Really gave up being a tragedy addict.
But this event, hits so close and so hard. I can't shake the shamefulness of it, the tragic nature of it, the culpability we all share for it, and the need for change it arouses.
I did not know Sarah. But the 2nd AC and I spend A LOT of time together on set, and I can tell from the pictures and posts about her that she would've quickly gone up to the top of my favorites list. I worked on a movie in North Carolina and know how close the crews are in NC, SC, and GA - they are tight like family; I know people I have worked with are grieving mightily right now.
Most importantly this should never have happened.
More importantly, perhaps, is that as crews, we are constantly compromising our safety during production. It is surprising that these types of events don't happen more often. (It's impossible to call this an accident.)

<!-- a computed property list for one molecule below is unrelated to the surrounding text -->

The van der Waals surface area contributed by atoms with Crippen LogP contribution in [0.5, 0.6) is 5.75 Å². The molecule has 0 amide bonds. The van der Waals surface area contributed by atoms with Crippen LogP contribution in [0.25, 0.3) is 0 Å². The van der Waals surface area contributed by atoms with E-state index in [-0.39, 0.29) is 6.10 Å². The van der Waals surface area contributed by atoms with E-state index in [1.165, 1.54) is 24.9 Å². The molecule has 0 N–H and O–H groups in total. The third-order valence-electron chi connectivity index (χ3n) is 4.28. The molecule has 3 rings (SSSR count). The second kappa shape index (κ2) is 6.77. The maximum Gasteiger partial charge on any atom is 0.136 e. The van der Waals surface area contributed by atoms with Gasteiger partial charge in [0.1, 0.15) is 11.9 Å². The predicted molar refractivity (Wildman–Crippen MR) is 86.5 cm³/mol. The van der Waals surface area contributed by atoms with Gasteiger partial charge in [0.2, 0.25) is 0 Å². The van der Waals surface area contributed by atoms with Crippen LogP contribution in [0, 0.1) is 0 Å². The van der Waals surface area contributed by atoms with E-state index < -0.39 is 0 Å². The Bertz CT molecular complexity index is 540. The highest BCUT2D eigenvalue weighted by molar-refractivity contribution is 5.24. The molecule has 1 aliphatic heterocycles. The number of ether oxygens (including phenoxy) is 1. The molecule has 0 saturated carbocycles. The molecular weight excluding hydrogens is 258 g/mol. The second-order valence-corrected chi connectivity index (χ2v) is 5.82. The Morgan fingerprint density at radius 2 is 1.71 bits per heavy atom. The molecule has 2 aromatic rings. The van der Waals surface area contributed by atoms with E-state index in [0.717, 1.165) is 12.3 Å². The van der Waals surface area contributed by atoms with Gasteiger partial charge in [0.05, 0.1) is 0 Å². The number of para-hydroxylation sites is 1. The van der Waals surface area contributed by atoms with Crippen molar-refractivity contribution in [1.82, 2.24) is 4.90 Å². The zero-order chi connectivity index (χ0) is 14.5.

Haskell Wexler's documentary Who Needs Sleep begs to be watched or re-watched in this moment.
We all need to get clear about our priorities and stop pretending we are indispensable superheroes. We are so not. Safety first - not last.
I'm weighing in as a production person here, but I've also weighed in as a poet.
(Pix are from Slates for Sarah on FB. The one just above is a mosaic of all the slates pictures people have posted!)
POST OSCAR UPDATE: Wow - was amazing to see so many wearing ribbons on the broadcast! The campaign has now moved over to A Pledge to Sarah - please visit the website or FB page to take the pledge for safety!